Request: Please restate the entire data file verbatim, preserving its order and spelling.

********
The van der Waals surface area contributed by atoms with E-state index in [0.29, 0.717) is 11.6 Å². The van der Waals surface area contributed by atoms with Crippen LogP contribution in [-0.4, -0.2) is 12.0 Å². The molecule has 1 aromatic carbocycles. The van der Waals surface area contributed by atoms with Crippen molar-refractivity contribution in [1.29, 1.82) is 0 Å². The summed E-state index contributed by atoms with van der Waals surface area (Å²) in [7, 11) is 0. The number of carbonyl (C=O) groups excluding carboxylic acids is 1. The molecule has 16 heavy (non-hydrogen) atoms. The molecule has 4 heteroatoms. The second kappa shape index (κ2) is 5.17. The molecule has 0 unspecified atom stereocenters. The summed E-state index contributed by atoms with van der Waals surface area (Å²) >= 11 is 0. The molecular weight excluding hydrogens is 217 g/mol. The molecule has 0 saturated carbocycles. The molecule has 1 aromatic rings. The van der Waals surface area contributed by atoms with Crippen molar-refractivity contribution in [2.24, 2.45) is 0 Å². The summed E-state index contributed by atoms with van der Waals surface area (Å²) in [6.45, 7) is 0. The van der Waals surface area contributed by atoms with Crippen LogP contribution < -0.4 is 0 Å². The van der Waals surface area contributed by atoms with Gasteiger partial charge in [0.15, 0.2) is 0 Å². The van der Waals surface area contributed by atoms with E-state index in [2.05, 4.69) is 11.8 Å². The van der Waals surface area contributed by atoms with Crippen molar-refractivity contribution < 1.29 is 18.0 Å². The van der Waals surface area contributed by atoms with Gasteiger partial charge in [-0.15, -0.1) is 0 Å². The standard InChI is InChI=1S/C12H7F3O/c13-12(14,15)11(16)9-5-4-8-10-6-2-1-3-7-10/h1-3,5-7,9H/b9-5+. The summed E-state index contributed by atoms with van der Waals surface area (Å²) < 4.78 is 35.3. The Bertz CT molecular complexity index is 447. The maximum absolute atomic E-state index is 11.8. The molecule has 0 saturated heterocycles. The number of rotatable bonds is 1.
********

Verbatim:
The van der Waals surface area contributed by atoms with E-state index in [0.29, 0.717) is 11.6 Å². The van der Waals surface area contributed by atoms with Crippen LogP contribution in [-0.4, -0.2) is 12.0 Å². The molecule has 1 aromatic carbocycles. The van der Waals surface area contributed by atoms with Crippen molar-refractivity contribution in [1.29, 1.82) is 0 Å². The summed E-state index contributed by atoms with van der Waals surface area (Å²) in [7, 11) is 0. The number of carbonyl (C=O) groups excluding carboxylic acids is 1. The molecule has 16 heavy (non-hydrogen) atoms. The molecule has 4 heteroatoms. The second kappa shape index (κ2) is 5.17. The molecule has 0 unspecified atom stereocenters. The summed E-state index contributed by atoms with van der Waals surface area (Å²) >= 11 is 0. The molecular weight excluding hydrogens is 217 g/mol. The molecule has 0 saturated carbocycles. The molecule has 1 aromatic rings. The van der Waals surface area contributed by atoms with Crippen molar-refractivity contribution in [2.24, 2.45) is 0 Å². The summed E-state index contributed by atoms with van der Waals surface area (Å²) in [6.45, 7) is 0. The van der Waals surface area contributed by atoms with Crippen LogP contribution < -0.4 is 0 Å². The van der Waals surface area contributed by atoms with Gasteiger partial charge in [0.15, 0.2) is 0 Å². The van der Waals surface area contributed by atoms with E-state index in [2.05, 4.69) is 11.8 Å². The van der Waals surface area contributed by atoms with Crippen molar-refractivity contribution < 1.29 is 18.0 Å². The van der Waals surface area contributed by atoms with Gasteiger partial charge in [-0.15, -0.1) is 0 Å². The standard InChI is InChI=1S/C12H7F3O/c13-12(14,15)11(16)9-5-4-8-10-6-2-1-3-7-10/h1-3,5-7,9H/b9-5+. The summed E-state index contributed by atoms with van der Waals surface area (Å²) < 4.78 is 35.3. The Bertz CT molecular complexity index is 447. The maximum absolute atomic E-state index is 11.8. The molecule has 0 saturated heterocycles. The number of rotatable bonds is 1.